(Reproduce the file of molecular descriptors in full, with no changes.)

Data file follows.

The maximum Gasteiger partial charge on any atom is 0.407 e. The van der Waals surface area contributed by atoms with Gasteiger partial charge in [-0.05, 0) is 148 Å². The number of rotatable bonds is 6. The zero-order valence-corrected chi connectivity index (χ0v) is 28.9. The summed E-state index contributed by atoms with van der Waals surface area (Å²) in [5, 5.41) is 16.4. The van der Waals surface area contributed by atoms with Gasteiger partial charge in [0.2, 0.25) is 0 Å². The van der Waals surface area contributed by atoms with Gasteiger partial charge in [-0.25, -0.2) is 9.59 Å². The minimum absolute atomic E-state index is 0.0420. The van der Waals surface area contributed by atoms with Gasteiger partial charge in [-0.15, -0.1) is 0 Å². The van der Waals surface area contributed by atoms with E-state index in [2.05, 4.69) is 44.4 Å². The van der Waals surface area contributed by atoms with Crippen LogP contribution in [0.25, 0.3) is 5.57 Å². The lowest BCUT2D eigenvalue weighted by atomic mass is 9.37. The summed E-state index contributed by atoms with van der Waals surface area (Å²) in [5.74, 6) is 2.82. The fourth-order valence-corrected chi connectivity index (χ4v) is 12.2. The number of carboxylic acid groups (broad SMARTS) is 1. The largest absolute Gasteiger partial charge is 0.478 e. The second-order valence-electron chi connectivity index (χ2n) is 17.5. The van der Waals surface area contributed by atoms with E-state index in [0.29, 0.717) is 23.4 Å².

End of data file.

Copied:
The maximum Gasteiger partial charge on any atom is 0.407 e. The van der Waals surface area contributed by atoms with Gasteiger partial charge in [-0.05, 0) is 148 Å². The number of rotatable bonds is 6. The zero-order valence-corrected chi connectivity index (χ0v) is 28.9. The summed E-state index contributed by atoms with van der Waals surface area (Å²) in [5, 5.41) is 16.4. The van der Waals surface area contributed by atoms with Gasteiger partial charge in [0.2, 0.25) is 0 Å². The van der Waals surface area contributed by atoms with Gasteiger partial charge in [-0.25, -0.2) is 9.59 Å². The minimum absolute atomic E-state index is 0.0420. The van der Waals surface area contributed by atoms with Gasteiger partial charge in [-0.15, -0.1) is 0 Å². The van der Waals surface area contributed by atoms with E-state index in [2.05, 4.69) is 44.4 Å². The van der Waals surface area contributed by atoms with Crippen LogP contribution in [0.25, 0.3) is 5.57 Å². The lowest BCUT2D eigenvalue weighted by atomic mass is 9.37. The summed E-state index contributed by atoms with van der Waals surface area (Å²) in [5.74, 6) is 2.82. The fourth-order valence-corrected chi connectivity index (χ4v) is 12.2. The number of carboxylic acid groups (broad SMARTS) is 1. The largest absolute Gasteiger partial charge is 0.478 e. The second-order valence-electron chi connectivity index (χ2n) is 17.5. The van der Waals surface area contributed by atoms with E-state index in [0.29, 0.717) is 23.4 Å².